Stock market volatility can spell trouble not only for Wall Street, but also for Main Street.
According to Royal Caribbean International CEO Michael Bayley, consumer sentiment has been strong lately. But concerns about the stock market have the power to translate into caution at home.
"The only blip we've seen is volatility in the stock market," Bayley told TheStreet. "A few weeks ago when [the Dow] dropped 1,000 points, I think there's a little minor freakout from people. There's anxiety and that's inevitably not good for people's consumer confidence."
Aside from February's stock selloff, consumer confidence has consistently buoyed bookings for Royal Caribbean International, a subsidiary of Royal Caribbean Cruises Ltd. (RCL) . A strong economy doesn't hurt either.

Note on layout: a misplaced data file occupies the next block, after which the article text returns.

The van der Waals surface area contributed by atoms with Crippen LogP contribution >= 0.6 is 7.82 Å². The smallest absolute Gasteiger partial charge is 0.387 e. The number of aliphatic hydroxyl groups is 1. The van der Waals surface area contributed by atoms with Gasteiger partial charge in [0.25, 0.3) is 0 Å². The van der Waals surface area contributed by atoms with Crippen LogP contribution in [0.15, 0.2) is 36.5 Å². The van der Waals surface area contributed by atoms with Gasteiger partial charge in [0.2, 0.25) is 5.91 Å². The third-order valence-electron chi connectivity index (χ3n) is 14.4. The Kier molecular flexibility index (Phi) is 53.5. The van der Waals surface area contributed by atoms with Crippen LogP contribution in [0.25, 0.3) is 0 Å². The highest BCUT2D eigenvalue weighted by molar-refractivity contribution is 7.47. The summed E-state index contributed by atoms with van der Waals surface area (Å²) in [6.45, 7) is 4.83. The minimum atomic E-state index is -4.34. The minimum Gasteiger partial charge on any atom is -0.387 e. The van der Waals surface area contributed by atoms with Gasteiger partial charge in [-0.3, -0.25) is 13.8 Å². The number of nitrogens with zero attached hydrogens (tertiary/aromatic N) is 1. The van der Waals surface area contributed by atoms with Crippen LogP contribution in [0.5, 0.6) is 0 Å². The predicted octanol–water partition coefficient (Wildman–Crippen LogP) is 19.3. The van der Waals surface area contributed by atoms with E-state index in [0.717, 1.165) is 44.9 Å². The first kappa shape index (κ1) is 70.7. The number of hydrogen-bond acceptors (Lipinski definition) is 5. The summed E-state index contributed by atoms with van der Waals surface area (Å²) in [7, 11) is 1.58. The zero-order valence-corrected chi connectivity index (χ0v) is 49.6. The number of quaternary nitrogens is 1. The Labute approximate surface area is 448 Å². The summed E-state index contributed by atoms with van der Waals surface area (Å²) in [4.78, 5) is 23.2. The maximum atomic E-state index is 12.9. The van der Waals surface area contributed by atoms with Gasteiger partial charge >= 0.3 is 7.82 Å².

The U.S. economy grew 2.3% in 2017, unemployment was at 4.1% and headline inflation was 2.1%.
"It's always so much better when the economy is good and consumers are feeling good," Bayley said. "It's a beautiful thing."
Bayley clarified that despite the "minor freakout" that followed the market selloff a few weeks ago, Royal Caribbean's business hasn't been impacted in any meaningful way.
"It's a short-term impact...when people see volatility, they become mildly anxious. But I think it passes," Bayley said.
As the stock market works to recoup February's losses, Royal Caribbean is heading into its busiest season of the year. Hopefully a possible April correction in the markets doesn't sink the cruise line industry's ship.
Check out another CEO interview from TheStreet below: Kraft Heinz (KHC) CEO and 3G Capital partner Bernardo Hees.